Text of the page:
As reported in the Ticino Courier, “we must hope that this does not happen, especially at this time of celebration”.

Truer words have ne’er been spoken. 


If panettone isn’t your bag – or if you’d prefer to outsource the task of ruining dinner to yourself – there’s of course the spampezie.

Unlike what the name might suggest – and fortunately for vegetarians and people with tastebuds – the dessert does not contain spam. Instead, spampezie is a gingerbread-like pastry filled with grappa. 

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A spampezie. Image courtesy

We’ve not got official statistics on how many spampezie you’d need to eat to put yourself over the limit, but considering the amount of wine and booze consumed at this time of year, there’s the very real chance a spampezie or two might put you over the edge. 

Swiss Christmas Traditions Series

Bizarre Swiss Christmas traditions #3: Get drunk on cake, but don’t “make it vomit”

Bizarre Swiss Christmas Traditions #4: Lake Lucerne’s Santa Hunt

Bizarre Swiss Christmas Traditions #5: Edible gingerbread trees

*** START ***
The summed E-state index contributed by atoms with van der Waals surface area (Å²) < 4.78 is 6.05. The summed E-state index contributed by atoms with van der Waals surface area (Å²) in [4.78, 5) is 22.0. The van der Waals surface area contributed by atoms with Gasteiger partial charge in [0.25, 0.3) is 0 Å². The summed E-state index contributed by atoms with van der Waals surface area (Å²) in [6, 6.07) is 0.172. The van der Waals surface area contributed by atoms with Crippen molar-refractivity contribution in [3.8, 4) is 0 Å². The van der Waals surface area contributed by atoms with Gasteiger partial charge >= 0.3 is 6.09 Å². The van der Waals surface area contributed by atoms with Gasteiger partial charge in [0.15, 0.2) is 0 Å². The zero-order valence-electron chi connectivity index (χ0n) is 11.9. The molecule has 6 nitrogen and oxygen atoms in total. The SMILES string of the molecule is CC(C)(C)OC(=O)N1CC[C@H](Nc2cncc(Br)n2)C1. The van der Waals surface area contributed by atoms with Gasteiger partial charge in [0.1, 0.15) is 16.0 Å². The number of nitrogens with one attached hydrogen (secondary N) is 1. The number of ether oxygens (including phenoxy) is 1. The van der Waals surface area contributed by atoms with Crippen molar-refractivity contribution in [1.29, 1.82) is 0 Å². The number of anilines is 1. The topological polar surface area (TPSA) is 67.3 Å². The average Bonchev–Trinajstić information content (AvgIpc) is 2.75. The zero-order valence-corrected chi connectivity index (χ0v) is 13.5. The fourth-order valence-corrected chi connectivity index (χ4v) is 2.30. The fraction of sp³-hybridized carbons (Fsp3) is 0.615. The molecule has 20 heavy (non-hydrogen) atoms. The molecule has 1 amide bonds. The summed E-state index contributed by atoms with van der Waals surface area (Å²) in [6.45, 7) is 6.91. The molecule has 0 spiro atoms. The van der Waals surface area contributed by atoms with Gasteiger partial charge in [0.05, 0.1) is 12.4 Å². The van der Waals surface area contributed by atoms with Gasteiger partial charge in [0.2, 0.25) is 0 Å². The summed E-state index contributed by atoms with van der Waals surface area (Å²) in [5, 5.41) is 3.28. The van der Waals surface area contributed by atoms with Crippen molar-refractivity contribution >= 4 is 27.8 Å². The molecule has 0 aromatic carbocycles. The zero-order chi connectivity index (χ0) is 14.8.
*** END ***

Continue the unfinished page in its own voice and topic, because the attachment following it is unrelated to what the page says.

Bizarre Swiss Christmas traditions: #6 Geneva's 'Coupe de Noël'


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EXPLAINED: Which pets can’t be kept alone in Switzerland?

One of Switzerland’s most unique laws is a prohibition on keeping ‘social’ animals alone as pets. But which animals does this rule apply to?

EXPLAINED: Which pets can’t be kept alone in Switzerland?

Most people get pets to counter their own loneliness – but what happens if the pets themselves get lonely? 

Like the clown who entertained the village but was never able to laugh or smile, the lonely pet is a sad tale. 

Fortunately in Switzerland, loneliness among pets has been outlawed – or at least minimised, through a series of 

Certain animals which are considered to be ‘sociable’ cannot be kept alone, nor can they be kept in small cages or enclosures.

Under Article 13 of Switzerland’s Animal Protection Ordinance (TSchV), these animals must be accompanied by another animal of the same species, i.e. providing them with the company of another animal – or that of a human – will not be sufficient.  

Which animals does Switzerland consider to be ‘social’?

Working out which animals are considered social and which are not can be difficult, especially as the section itself does not lay out an exhaustive list. 

In practice however, there are several animals which are considered social and must be kept in pairs as a minimum. 

These are guinea pigs, mice, gerbils, rats, degus (Chilean rodent), chinchillas and ferrets. 

READ MORE: The 12 strange laws in Switzerland you need to know

Rabbits can be kept alone only after they are eight weeks old, as younger rabbits are considered social animals.